The region doesn't need to be a square or a rectangle.

For some infinite regions one can compute the expected exit times. In the case of the half plane, it is not possible, the expected time cannot be finite, because then $t_k=k t_1-4 \binom{k}{2}$ leads to a contradiction. If you have an infinitely long rectangle of height $n+2$ (so you have $n$ nontrivial rows of points), then you have $t_1=2n$ and $t_k=k t_1-4 \binom{k}{2}$ for $k=2,\dots,n$.

${\textbf{ Edit:}}$ Justification of the formulas.

The expected time is computed using the sum over the possible paths from a point to the boundary of the product of the probability of a certain path to be realized multiplied by the time you need to travel through the path, which in this case is just the length of the path. Since the number of path is infinite, this infinite sum can converge or not.

Assume the expected time $t_i$ converges at the point $p_i$. Then you can divide the set of paths starting from $p_i$ in four subsets, corresponding to the four neighbors of $p_i$. If a neighbor is a boundary point, then its contribution to the infinite sum is $$ (\text{probability of starting the path in this direction})\cdot (\text{length of the path})=\frac 14\cdot 1=\frac 14. $$

This explains the summand $\frac 14 a_i$ in the expression of $t_i$, i.e., the summand $\frac 14 A$ in the formula for $T$.

If a neighbor of $p_i$, call it $p_j$, is not a boundary, then every path starting at $p_i$ with the first step going to $p_j$, corresponds uniquely to a path from $p_j$ to the boundary. So, if the path is $$ P=(p_i,p_j,p_{k_3},p_{k_4},\dots,p_{k_n}) $$ where $p_{k_n}$ is a boundary point, then the corresponding path from $p_j$ to the boundary is $$ \overline{P}=(p_j,p_{k_3},p_{k_4},\dots,p_{k_n}). $$ Now the expected exit time starting from $p_j$ is the sum over such paths $P$ of the product of the probability $Prob(P)$ of each path to be realized multiplied by the length $L(P)$ of the path.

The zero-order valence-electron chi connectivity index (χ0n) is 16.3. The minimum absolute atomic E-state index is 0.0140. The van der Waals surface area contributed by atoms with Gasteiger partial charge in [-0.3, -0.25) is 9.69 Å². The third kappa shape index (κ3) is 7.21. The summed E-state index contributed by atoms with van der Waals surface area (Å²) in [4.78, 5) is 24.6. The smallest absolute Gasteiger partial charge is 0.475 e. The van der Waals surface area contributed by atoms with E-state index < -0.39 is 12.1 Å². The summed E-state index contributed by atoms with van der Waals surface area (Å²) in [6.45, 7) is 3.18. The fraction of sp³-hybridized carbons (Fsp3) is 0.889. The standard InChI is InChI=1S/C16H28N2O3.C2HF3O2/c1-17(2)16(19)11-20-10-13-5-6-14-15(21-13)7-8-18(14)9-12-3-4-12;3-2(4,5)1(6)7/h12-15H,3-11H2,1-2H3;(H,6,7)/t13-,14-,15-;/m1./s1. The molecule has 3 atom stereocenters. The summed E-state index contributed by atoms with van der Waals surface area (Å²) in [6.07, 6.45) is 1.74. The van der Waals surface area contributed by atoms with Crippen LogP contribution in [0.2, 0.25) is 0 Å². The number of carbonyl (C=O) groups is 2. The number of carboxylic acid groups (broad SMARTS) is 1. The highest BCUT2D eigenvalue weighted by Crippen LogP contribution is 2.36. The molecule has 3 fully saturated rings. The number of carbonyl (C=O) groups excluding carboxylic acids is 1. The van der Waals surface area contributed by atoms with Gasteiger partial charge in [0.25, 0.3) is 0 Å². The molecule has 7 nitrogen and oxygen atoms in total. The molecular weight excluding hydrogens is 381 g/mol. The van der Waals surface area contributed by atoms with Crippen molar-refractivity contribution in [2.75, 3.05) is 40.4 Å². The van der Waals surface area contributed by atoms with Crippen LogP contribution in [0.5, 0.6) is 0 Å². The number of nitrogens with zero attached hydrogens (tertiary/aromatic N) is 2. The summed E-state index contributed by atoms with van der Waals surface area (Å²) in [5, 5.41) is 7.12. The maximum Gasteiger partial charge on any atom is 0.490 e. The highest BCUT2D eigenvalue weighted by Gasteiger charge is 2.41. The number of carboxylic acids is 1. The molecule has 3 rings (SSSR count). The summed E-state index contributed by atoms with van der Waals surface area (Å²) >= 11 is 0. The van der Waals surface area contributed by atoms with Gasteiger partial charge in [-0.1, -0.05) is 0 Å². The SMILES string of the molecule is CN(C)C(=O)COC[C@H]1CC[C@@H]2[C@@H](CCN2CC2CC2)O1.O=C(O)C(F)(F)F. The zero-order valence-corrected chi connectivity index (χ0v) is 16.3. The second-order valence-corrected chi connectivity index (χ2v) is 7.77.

Since $Prob(P)=\frac 14 Prob(\overline{P})$ and $L(P)=L(\overline{P})+1$, the contribution of all the paths starting at $p_i$ with first step $p_j$ is $$ \sum_{P}Prob(P)L(P)=\sum_{\overline{P}}\frac 14 Prob(\overline{P})(L(\overline{P})+1) =\frac 14 \left(\left(\sum_{\overline{P}} Prob(\overline{P})L(\overline{P})\right)+1\right)=\frac 14 (t_j+1) $$ which explains the contribution of $p_j$ to the expected exit time $t_i$, which is $\frac 14 b_{ij}(t_j+1)$, i.e., the summand $\frac 14(B(T+1))$ in the formula for $T$. Note that $\sum_{\overline{P}} Prob(\overline{P})=1$.

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  • $\begingroup$ could you just show that $t_k$ leads to a contradiction ? $\endgroup$ – user43418 Feb 21 '16 at 0:46
  • $\begingroup$ Also, why are you saying that the region doesn't need to be a square or a rectangle ? This was just a case that I thought would be interesting to consider $\endgroup$ – user43418 Feb 21 '16 at 0:48
  • $\begingroup$ The contradiction arises, because any finite value of $t_1$ would lead eventually to $t_k<0$ for $k$ big enough, which is impossible. $\endgroup$ – san Feb 21 '16 at 1:59
  • $\begingroup$ I also think that squares or rectangles are the most interesting cases, but what I wanted to say is that the method works for any bounded region. $\endgroup$ – san Feb 21 '16 at 2:00
  • $\begingroup$ could you explain how you found $t_k$ and matrix $T$ expression $\endgroup$ – user43418 Feb 23 '16 at 17:53